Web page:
Microplastics may be tiny, but they are a big problem — even bigger than you may have thought. Researchers recently tested various organs from people who had passed away for microplastics, and they found traces of microplastics in every single organ. This is one of the first pieces of proof we have that microplastics can persist in our bodies. But just how serious of a problem is this?
What are microplastics?
Microplastics are pieces of plastic debris that measure less than five millimeters in length — about the size of a sesame seed. When plastic breaks down in the environment, it does not biodegrade; instead, it breaks down into endless teeny-tiny pieces, known as microplastics.
Microplastics were found in human organs.
The study, led by two PhD students from the University of Arizona, will be presented at an American Chemical Society (ACS) meeting Monday, Aug. 17. For the study, the researchers examined 47 samples from deceased people’s organs, including lungs, livers, spleens, and kidneys, taken from a tissue bank that typically studies neurodegenerative diseases. The researchers behind the study put the samples through a mass spectrometer, and found that every organ sample contained traces of plastic, as reported by ScienceFocus.
Dozens of types of plastic were detected in the samples, including polycarbonate (PC), polyethylene terephthalate (PET), polyethylene (PE), and Bisphenol A (BPA), according to an ACS press release. While BPA arguably has the worst reputation of all the plastics in terms of health impact on humans, BPA-free alternatives are still plastic, and can still have toxic effects on us. According to a 2011 study published by NCBI, harmful chemicals in plastic materials can cause adverse health outcomes including cancer, birth defects, developmental and reproductive issues, endocrine disruption, and compromised immunity.
Overall, 47 organs is a pretty small sample size, but this study is still significant — not only did every single organ sampled contain microplastics, but it’s also the first study to provide evidence that our bodies can hold onto microplastics.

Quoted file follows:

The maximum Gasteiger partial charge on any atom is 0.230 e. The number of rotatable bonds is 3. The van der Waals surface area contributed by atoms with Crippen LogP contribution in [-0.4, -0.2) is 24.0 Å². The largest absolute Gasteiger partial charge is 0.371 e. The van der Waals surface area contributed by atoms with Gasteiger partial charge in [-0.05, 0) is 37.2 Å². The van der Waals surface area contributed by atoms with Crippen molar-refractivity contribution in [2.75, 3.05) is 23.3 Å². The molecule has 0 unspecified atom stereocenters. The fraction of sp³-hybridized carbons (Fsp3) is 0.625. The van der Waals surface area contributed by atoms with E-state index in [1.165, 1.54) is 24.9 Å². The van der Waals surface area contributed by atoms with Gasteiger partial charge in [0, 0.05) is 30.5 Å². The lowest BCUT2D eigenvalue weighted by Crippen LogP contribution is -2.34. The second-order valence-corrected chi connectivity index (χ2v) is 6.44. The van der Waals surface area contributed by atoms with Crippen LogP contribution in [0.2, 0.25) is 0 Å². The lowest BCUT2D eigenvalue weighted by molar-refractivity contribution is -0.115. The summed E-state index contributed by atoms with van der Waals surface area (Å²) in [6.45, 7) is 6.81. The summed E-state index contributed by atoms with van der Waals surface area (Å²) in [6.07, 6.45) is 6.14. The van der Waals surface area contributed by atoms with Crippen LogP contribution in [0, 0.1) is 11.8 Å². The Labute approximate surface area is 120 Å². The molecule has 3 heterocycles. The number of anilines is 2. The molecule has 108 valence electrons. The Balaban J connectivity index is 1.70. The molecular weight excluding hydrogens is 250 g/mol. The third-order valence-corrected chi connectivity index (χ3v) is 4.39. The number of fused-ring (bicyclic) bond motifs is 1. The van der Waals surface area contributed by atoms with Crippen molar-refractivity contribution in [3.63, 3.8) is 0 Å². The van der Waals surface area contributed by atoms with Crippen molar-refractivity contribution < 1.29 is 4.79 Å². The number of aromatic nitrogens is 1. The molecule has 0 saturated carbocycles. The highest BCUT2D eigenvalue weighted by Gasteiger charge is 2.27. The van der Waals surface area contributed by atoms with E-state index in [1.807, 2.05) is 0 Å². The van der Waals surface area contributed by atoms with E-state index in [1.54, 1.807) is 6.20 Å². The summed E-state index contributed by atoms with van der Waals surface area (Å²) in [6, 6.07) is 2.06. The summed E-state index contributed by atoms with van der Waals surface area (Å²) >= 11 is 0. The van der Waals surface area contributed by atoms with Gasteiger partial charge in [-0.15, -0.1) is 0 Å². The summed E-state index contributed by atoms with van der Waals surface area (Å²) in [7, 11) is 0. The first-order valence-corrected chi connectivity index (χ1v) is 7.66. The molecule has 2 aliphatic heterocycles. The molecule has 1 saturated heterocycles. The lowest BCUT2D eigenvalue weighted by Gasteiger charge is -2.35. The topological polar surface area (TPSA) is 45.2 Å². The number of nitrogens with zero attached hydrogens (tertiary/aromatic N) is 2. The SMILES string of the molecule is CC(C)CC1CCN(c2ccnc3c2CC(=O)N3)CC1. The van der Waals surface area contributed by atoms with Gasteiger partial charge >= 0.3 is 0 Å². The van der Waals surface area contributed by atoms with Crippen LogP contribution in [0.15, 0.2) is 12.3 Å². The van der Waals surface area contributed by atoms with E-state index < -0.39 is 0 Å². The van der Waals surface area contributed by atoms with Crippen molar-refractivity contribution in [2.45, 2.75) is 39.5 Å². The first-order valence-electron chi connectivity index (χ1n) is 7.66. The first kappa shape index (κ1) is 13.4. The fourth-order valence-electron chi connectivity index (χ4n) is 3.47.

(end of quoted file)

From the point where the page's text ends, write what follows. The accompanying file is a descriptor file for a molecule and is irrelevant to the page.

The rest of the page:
That being said, there are many studies out there showing us how microplastics pollute our bodies, the environment, drinking water, the ocean, marine life, and more.
Microplastics are everywhere.
Microplastic particles have been found in human organs for the first time! 😟— Greenpeace UK (@GreenpeaceUK) August 17, 2020
Microplastic pollution effects the entire planet. The best way to tackle the problem is to massively reduce the amount of plastic that's being made and used.https://t.co/ARSPnjttLn
According to a 2019 WWF study, the average human potentially eats around 2,000 microplastics weekly; a study published this summer found that about 1,000 tons of microplastics rain down on national lands and parks on the west coast of the U.S. annually; and a USGS report last year found that more than 90 percent of rainwater samples collected across Colorado’s mountain range contained microplastics.
“You can find plastics contaminating the environment at virtually every location on the globe, and in a few short decades, we’ve gone from seeing plastic as a wonderful benefit to considering it a threat,” Charles Rolsky, co-author of the new study, said in a statement.
“There’s evidence that plastic is making its way into our bodies, but very few studies have looked for it there,” he added. “And at this point, we don’t know whether this plastic is just a nuisance or whether it represents a human health hazard.”
How do microplastics affect humans?
While there is plenty of research about the potential side effects of plastic on the human body (such as some of the potential side effects listed above), there is still so much more to learn. Fortunately, the team behind the study plans to continue researching this issue and how it may affect human health in the long term.
“We never want to be alarmist, but it is concerning that these non-biodegradable materials that are present everywhere can enter and accumulate in human tissues, and we don’t know the possible health effects,” co-author Varun Kelkar said in a statement. “Once we get a better idea of what’s in the tissues, we can conduct epidemiological studies to assess human health outcomes. That way, we can start to understand the potential health risks, if any.”